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Saturday, December 4, 2004



[ ON STAGE ]


art
GEORGE F. LEE / GLEE@STARBULLETIN.COM
The cast in the University of Hawaii Kennedy Theater Production of "Jaguar Priests" raps a modern theme.


‘Jaguar Priests’ questions
the development
of human society

Would we be better off if the development of human society had stopped when we were all still at the hunter/gatherer stage? University of Hawaii at Manoa student director/playwright Cristian E. Ellauri appears to be answering that question in the affirmative with his new play, "Jaguar Priests: Our Culture Is A Myth," in the Ernst Lab Theatre.


"Jaguar Priests: Our Culture Is Myth," presented by the University of Hawaii at Manoa Department of Theatre and Dance at Ernst Lab Theatre 8 p.m. today and 2 p.m. tomorrow. Tickets are $10 general; $8 for seniors, military, UH faculty/staff and non-UH students; and $3 for UH students. Call 956-7655.

Ellauri shows the development of agriculture and related technology leading to cities, empires, slavery, the industrial revolution, assembly line drudgery and world-wide pollution.

Adam and Eve provoke the wrath of the other members of their nomadic hunter/gatherer tribe by suggesting that raising food could lead to a better life. They're about to become human sacrifices when the "ceremony" is interrupted by Gotti, a member of a warlike raiding tribe "led by men," who also sees the wisdom of staying in one place and growing food.

Fast forward to 1500 B.C. and Adam and Eve are the king and queen of Babylon, Gotti commands the Babylonian army, and the couple's sons, Cain and Abel, are at odds over the empire's future. Cain is keen on technology, and wants to keep putting more land under the plow and capturing more slaves to work on it. Abel feels the hunter/gathers on the edges of the empire should be allowed to live in peace, and attempts to convince them of his good intentions.

The scenarios repeat after intermission. Adam and Eve are living in pre-industrial America and anticipate the economic advantages of industrialization. Their elders argue that traditional hand-crafting is better even if it means fewer goods are available. Gotti -- this time a wealthy entrepreneur -- agrees with Adam and Eve, and forecloses on their parents' shop so that a modern factory can be built.

Fast forward to 2004 and the family corporation, Global One, is spreading toxic pollution throughout the Third World and planning to expel a group of hip-hoppers from their hang-out near the corporate headquarters. Adam and Eve are again pondering which of their sons should take over the corporation, putting Cain and Abel at odds. Cain and Gotti are for expansion. Abel wants to befriend the street performers.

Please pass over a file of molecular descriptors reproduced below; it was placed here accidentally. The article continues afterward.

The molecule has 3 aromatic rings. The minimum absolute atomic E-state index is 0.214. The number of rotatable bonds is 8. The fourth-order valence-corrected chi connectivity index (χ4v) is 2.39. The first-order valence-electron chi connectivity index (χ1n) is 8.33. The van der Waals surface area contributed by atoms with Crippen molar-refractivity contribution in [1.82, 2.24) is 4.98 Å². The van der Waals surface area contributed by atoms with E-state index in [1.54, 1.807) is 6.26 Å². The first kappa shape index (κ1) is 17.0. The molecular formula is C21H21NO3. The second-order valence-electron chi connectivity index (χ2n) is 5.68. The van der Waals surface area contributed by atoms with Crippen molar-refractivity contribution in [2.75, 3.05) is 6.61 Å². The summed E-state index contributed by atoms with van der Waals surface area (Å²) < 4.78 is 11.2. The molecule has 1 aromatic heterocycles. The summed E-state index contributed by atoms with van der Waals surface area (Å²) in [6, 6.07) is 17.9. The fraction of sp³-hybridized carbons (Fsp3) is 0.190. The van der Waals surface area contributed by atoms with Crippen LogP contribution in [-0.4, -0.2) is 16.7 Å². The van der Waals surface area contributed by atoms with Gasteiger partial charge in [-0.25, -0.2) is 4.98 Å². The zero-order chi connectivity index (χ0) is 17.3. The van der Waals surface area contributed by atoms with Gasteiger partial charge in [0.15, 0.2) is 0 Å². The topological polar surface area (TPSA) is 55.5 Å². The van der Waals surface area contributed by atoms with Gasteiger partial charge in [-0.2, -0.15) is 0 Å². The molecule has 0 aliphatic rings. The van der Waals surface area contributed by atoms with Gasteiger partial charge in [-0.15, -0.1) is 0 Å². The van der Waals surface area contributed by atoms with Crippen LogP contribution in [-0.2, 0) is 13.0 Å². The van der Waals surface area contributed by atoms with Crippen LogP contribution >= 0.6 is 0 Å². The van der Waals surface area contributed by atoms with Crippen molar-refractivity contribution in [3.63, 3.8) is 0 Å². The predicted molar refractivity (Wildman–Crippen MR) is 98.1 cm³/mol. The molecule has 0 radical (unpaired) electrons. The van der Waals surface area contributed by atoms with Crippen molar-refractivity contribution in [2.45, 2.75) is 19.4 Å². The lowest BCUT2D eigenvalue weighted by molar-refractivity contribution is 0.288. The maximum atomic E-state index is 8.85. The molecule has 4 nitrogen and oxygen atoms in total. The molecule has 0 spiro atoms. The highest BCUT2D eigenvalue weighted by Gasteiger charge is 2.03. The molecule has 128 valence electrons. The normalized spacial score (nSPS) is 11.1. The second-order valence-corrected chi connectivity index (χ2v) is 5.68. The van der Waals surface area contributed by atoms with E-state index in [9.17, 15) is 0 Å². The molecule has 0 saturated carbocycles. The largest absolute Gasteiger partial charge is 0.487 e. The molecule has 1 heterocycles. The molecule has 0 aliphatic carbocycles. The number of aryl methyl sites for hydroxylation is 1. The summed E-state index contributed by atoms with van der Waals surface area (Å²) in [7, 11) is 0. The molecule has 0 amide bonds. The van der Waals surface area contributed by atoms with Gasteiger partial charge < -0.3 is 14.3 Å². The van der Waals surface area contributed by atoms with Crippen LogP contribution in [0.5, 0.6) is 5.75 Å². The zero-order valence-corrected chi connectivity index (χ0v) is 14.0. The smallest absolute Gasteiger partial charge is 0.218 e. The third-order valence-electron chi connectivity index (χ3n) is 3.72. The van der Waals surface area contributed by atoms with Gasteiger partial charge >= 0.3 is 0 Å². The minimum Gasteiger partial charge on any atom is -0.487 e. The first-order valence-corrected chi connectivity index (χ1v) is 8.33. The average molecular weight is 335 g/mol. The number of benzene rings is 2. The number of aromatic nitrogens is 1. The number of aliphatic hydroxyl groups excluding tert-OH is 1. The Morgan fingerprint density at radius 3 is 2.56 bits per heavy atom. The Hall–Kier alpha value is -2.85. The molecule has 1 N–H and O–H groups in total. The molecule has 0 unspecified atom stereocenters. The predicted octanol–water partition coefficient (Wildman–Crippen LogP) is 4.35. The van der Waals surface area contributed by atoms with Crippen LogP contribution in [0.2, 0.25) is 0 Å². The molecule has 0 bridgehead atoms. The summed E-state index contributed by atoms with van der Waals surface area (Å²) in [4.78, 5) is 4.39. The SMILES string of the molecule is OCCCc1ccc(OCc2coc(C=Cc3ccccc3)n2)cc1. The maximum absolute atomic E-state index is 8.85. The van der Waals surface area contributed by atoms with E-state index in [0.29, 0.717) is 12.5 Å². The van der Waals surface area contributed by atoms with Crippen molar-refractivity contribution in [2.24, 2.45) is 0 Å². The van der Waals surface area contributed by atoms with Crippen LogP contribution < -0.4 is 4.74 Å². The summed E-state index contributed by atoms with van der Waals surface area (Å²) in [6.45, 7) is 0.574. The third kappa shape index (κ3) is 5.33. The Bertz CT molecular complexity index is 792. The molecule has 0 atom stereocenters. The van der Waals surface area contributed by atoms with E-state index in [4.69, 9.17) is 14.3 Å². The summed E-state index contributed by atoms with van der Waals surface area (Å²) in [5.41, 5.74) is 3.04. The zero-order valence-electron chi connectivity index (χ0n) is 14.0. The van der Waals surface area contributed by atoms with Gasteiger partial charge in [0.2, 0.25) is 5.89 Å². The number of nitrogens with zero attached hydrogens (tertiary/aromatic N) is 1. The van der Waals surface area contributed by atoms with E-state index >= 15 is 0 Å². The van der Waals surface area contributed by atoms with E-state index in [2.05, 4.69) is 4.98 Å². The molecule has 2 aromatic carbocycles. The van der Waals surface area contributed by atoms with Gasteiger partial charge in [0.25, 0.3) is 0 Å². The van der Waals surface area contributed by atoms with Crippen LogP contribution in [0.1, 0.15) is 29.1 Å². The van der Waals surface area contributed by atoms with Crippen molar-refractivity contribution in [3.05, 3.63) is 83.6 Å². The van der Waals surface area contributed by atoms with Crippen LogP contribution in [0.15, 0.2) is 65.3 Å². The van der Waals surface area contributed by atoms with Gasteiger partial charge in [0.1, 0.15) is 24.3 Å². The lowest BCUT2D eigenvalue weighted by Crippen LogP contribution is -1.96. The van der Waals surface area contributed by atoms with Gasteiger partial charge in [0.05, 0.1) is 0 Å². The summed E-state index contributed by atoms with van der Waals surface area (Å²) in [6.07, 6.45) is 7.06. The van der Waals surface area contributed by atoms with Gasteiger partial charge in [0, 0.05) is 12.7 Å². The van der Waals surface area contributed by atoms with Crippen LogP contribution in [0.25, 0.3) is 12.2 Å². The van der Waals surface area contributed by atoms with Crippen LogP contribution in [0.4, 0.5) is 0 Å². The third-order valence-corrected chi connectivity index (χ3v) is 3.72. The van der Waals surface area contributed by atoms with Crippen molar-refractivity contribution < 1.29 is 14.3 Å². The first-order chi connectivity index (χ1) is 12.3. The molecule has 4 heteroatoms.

ELLAURI TELLS an interesting, albeit extremely slow-paced story, that makes a fine exercise in stage performance techniques but overlooks a few key points as a socio-political statement.

First, most Americans -- hip-hoppers and rap stars included -- are quite content to maintain a economic lifestyle that consumes a stupefying amount of the world's resources regardless of the pollution and other problems this causes elsewhere. Second, few of us would willingly go back to a pre-industrial lifestyle with no electricity, motor vehicles or modern plumbing, and life as subsistence farmers.

Jonathan Clarke Sypert (Adam) and Darnna Banks (Eve) are nicely matched as the two child-prophets who struggle against the guardians of the status quo. Savada J. "G-Mo" Gilmore (Cain) and Jazumin "Lumenz" Davis (Abel) do much of the heavy lifting in articulating Ellauri's thoughts on issues such as growth, ownership, science, the means and methods of production, and the fact that "history is written by the winners." Alexander Hubbard (Gotti) completes the core cast of "immortals" and succeeds in exuding menace throughout.

The athletic ability of the four men serves them well in numerous combat scenes.



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